It is then preferred to etch away the areas of p-type material exposed by the removal of the silica (FIG. 3e). Removal of this material limits the lateral spread of zinc in the subsequent second stage of the diffusion process, and also removes the wings of the p-n junction, thereby more effectively confining the current flow across the junction to the region required. A preferred etching method is one that will etch p-type Ga1-x Alx As. (x≧o) significantly faster than n-type Ga1-x Alx As. A known self-limiting electrochemical etching method of this type that uses a potassium hydroxide solution as the electrolyte for etching p-type GaAs was tried, but was found to be difficult to operate satisfactorily in the etching of Ga1-x Alx As containing a significant proportion of aluminium. Accordingly a new etching method was devised specifically for the self-limiting etching of semiconductor material containing aluminium, and in particular for etching gallium aluminium arsenide. This employs tri-ethanolamine as the etchant, and is used in a kind of electrochemical etching cell in which the semiconductor is made one electrode and platinum is used as the other electrode. The preferred operation of this cell is slightly different from that previously used for etching GaAs in that, instead of using an external voltage source to drive a current through the etching solution, either no external voltage is used, or an external voltage is used to backoff the voltage produced by the cell itself. A reduced voltage is found to give improved selectivity. A typical set-up for the cell is depicted in FIG. 4. A workpiece 40 of Ga1-x Alx As containing one or more exposed regions of p-type material which is desired preferentially to etch is mounted on a substrate 41, which may be a glass microscope slide, provided with a pair of conductive tracks 42 to both of which electrical connection is made by way of a lead 43. This forms one electrode of the cell. The tracks 42 extend to beneath the workpiece 40 and are electrically connected with its edges. These connections and the lower part of the tracks are masked with black wax 44. An adjustable mount 45 is used to locate the workpiece about half a centimeter in front of the output jet 46 of a centrifugal pump 47 of p.t.f.e. The other electrode of the cell is provided by a platinum wire 48 terminating in a coil 49 inside the jet so that bubbles of hydrogen involved at its surface are continuously dislodged by the circulation of electrolyte through the pump, thereby tending to prevent the build-up of an excessive hydrogen over-voltage. The electrolyte 401 is an aqueous solution of tri-ethanolamine to which has been added an electrical conductivity enhancing material, such as potassium chloride. A typical solution contains 3 to 5% tri-ethanolamine and 2% potassium chloride. The electrolyte is contained in a beaker 402, and the pump 47 is lowered until its inlet port 403 is beneath the level of electrolyte while the jet 46 and the workpiece remain above this level. The open circuit voltage of the cell is typically about 400 mv. External connection between the two electrodes of the cell is made by way of a resistor 404, enabling the cell current to be measured, and optionally by way of an adjustable backing-off voltage source 405 in series with the resistor 404. Etching is found to proceed satisfactorily with a current density at the portion of the slice surface being etched in the region of 0.5 mA cm-2, and is found to be highly selective provided that the cell is kept in darkness. In daylight selectivity is virtually destroyed, presumably because the n-type material can be attacked in the presence of minority carriers derived from photoexcitation.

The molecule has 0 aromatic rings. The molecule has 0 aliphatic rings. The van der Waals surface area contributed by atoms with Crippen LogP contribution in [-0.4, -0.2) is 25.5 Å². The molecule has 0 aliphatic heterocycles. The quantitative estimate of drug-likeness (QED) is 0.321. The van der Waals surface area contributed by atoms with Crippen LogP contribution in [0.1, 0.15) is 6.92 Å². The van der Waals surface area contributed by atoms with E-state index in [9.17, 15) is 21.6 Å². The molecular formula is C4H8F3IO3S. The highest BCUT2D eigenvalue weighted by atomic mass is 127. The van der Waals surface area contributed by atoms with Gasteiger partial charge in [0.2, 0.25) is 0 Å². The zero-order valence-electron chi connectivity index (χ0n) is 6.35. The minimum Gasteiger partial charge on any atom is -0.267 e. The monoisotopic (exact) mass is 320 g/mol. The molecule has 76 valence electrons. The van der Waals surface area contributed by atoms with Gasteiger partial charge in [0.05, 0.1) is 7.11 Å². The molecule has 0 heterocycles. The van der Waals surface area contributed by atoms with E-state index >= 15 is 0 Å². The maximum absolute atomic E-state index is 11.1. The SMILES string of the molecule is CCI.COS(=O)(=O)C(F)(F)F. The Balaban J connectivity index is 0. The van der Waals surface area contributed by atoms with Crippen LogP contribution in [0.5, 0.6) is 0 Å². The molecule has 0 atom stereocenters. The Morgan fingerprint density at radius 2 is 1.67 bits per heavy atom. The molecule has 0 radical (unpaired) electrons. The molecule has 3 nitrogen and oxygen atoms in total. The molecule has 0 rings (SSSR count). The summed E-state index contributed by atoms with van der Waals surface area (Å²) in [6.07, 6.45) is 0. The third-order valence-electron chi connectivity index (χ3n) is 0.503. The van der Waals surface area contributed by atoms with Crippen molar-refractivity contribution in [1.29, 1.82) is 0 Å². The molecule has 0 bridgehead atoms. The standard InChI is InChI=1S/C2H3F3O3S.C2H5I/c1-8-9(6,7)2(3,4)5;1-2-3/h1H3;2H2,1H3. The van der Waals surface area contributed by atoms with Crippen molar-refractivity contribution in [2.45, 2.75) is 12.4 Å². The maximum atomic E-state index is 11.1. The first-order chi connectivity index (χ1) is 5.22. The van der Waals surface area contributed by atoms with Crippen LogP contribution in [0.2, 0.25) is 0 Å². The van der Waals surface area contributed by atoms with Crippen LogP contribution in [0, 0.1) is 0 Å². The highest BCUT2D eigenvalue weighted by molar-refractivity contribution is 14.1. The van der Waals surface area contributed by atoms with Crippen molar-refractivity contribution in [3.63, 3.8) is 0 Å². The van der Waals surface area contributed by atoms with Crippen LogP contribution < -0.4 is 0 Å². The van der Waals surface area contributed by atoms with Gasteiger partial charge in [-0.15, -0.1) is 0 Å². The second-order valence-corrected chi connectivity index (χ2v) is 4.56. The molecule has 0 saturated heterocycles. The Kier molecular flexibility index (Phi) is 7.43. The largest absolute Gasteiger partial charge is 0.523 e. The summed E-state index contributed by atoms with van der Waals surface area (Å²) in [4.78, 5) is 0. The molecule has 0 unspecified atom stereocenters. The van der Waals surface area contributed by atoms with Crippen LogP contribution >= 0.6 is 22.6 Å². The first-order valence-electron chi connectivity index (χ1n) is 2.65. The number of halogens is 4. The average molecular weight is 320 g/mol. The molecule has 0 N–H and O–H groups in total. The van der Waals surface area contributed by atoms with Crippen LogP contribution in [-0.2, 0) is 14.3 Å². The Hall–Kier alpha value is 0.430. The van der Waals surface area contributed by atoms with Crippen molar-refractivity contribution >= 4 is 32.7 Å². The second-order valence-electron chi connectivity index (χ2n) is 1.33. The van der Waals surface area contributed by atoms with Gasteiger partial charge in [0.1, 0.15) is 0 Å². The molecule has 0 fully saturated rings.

In view of the small voltages involved in this etching process it is necessary to have a good ohmic contact. This contact is represented symbolically at 39 in FIG. 3c. The positioning of the contact is important in relation to the operation of the etching process in that it is desirable to avoid a geometry that could lead to the etching process exposing the underlying n-type material in such a way as to leave islands of p-type material electrically isolated from the contact. If an island of this sort is created it will cease to be etched. In the case of a slice having a set (not shown) of stripes 37, it is preferred to deposit by vacuum evaporation gold-zinc alloy, suitable for making an alloyed contact, in two strips (not shown) across the ends of the strips 37. The slice is heated to form alloyed contacts, and then the slice is secured to a suitable support, such as a microscope slide (not shown in FIG. 3e), and connection made between the alloyed contacts and an electrically conductive track on the microscope slide. Electrically conductive paste (not shown) used for making this electrical connection can also serve to secure the slice to its support. The contact, the paste, and the conductive track on the microscope slide, are then masked from the electrolyte with wax. When the etching has been completed the two alloyed contacts are removed from the slice by cleaving.

The next processing step consists of the second stage of the zinc diffusion process (FIG. 3f) in which the zinc in the silica stripe 37 is diffused into the underlying semiconductive material. This is to translate the bottom of the p-n junction 300, originally lying between layers 33 and 34, right through layer 33 and into, or through, the underlying active layer 32. This second stage of diffusion is typically carried out at about 850 C., and may be carried out either in an enclosed space in a graphite container in a hydrogen atmosphere, or in an evacuated sealed silica capsule like that used for the first stage. If a sealed capsule is used, it is provided with gallium and arsenic in appropriate proportions to produce a balanced atmosphere at the new diffusion temperature. As before, some silicon is included as a getter, but this time there is no source of zinc other than that provided by the residual portions of the silica layer 36 in the slice.